The same Video Assistant Referee system which ruined Australian domestic football’s Grand Final will be used at the World Cup.
The controversial system – which is used to review dubious decisions in real time – had malfunctioned at the time of the game’s decisive moment in May.
Melbourne Victory’s Kosta Barbarouses scored what proved to be the winning goal in the ninth minute.
Replays of the goal showed James Donachie was in an offside position in the crucial build up, and it shouldn’t have been allowed to stand – but the system had glitched so the referee and linesman could not be corrected.
Now, there are fears the system could ruin the World Cup – and even FIFA’s director of refereeing, Massimo Busacca, has admitted it won’t be perfect.
The same Video Assistant Referee system which ruined Australian domestic football’s Grand Final will be used at the World Cup. Pictured: The build up to the Grand Final goal
Busacca told a news conference yesterday that FIFA had full confidence in the VAR technology but that it might not provide the degree of clarity some may be craving.
‘If we say now yes to (having VAR in) this World Cup, it’s because we think we are ready,’ he said. ‘But don’t think that it will be perfect. We are looking to have an incredible uniformity and consistency, but don’t think that technology solves the problem 100 percent.
‘In front of a video, we will always have a human person who is making an interpretation. It’s not goal-line technology with a vibration. No, it’s an interpretation. It can be yes, it can be no. We can discuss after the game, always.
‘But I’m sure and convinced that the scandals that we remember from the past we will not see any more.’
Former referee Pierluigi Collina believes VAR will alleviate the stress placed on officials
How does the VAR system work?
VAR stands for Video Assistant Referee and is a new system designed to reduce the number of officiating errors in football.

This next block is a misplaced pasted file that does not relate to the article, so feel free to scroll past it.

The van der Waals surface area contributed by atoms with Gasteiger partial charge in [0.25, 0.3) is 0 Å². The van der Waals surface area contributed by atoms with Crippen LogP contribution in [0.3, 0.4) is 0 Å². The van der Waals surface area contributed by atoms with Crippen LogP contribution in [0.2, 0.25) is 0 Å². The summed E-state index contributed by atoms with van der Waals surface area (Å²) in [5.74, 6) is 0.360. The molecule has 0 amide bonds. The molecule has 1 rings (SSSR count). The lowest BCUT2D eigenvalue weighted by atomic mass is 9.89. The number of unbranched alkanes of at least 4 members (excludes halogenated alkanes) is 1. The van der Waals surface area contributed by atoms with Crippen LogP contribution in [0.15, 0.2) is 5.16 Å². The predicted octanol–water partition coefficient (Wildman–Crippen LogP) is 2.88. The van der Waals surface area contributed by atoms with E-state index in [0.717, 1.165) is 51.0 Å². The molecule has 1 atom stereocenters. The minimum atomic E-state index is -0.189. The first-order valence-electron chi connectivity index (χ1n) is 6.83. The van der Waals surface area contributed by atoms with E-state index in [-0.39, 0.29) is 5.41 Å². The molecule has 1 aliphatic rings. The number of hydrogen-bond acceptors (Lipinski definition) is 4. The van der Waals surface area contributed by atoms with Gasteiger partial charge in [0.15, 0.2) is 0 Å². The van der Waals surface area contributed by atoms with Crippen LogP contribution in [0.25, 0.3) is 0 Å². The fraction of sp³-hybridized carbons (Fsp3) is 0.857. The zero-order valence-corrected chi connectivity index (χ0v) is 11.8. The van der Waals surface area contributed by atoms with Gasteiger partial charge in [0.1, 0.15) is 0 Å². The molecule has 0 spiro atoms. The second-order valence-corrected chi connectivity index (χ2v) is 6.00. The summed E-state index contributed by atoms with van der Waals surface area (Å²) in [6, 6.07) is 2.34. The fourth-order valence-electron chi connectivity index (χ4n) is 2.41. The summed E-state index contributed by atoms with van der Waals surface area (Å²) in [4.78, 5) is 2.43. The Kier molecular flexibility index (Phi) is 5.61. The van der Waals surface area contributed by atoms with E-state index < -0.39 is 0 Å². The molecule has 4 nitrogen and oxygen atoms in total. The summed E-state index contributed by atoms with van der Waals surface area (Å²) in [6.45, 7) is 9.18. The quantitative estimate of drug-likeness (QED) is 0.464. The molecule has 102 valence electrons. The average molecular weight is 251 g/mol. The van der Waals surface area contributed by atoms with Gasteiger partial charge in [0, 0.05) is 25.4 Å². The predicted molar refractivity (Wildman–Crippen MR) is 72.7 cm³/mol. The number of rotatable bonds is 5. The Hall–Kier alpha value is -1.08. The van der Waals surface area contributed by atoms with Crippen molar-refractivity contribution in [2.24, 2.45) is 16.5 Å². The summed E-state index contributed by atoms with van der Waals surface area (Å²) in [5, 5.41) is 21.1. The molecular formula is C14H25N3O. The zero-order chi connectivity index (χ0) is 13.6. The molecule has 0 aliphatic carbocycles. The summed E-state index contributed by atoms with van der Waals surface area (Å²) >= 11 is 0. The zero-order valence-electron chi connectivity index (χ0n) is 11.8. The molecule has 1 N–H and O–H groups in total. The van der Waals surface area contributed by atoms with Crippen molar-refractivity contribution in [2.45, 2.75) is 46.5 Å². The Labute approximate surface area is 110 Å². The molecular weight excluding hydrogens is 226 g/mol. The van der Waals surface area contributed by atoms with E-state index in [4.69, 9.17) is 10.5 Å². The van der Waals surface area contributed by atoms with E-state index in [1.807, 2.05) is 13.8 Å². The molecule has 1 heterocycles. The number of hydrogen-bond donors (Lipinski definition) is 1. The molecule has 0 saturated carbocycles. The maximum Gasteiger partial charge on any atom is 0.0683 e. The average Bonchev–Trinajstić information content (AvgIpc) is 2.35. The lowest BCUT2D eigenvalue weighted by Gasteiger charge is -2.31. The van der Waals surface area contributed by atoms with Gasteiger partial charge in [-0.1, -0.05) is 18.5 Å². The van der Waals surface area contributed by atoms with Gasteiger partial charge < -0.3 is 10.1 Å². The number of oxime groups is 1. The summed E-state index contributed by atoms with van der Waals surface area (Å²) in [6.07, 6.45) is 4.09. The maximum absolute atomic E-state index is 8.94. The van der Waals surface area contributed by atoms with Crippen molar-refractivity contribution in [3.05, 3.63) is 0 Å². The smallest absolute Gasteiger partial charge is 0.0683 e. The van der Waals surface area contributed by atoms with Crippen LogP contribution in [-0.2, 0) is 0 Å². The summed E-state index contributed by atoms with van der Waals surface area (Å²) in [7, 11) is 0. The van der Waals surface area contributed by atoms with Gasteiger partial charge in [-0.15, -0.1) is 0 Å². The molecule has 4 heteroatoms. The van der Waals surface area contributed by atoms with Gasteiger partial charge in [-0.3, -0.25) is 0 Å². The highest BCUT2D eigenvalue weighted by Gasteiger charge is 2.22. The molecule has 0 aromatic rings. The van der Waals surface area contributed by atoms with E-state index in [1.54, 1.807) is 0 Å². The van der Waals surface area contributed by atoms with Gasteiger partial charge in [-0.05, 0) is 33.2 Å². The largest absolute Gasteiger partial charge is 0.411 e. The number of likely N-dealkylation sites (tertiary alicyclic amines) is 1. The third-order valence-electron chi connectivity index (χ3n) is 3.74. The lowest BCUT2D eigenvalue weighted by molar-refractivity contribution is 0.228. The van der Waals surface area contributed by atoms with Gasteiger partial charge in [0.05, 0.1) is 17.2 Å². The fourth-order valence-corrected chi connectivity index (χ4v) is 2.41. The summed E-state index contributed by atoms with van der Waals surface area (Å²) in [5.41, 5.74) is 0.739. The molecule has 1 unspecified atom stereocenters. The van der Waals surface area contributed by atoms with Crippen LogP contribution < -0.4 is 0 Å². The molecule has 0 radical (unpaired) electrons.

It is a team of three people working together to review certain decisions made by the on-pitch referee by watching video replays of an incident.
The team comprises of a video assistant referee – who is always a current or former referee – his assistant and a replay operator, sat in a video operation room usually away from the stadium.
They are in contact with the referee on the pitch via a microphone and an earpiece.
Four types of decision can be reviewed using VAR: Goals and whether there was a violation during the build-up; Penalty decisions; red card decisions (but not second yellow cards); cases of mistaken identity when issuing a card
For a decision made on the pitch to be overturned, it needs to be a ‘clear error’, according to the rules laid out by the International Football Association Board (IFAB).
The VAR process for reviewing a decision can be initiated either by the on-field referee requesting a review having made a decision, or a recommendation by the VAR team watching on television.
After a VAR review, the referee has three options: immediately overturn their decision based on VAR advice, review the incident themselves on a TV monitor on the touchline, or stick with their initial decision.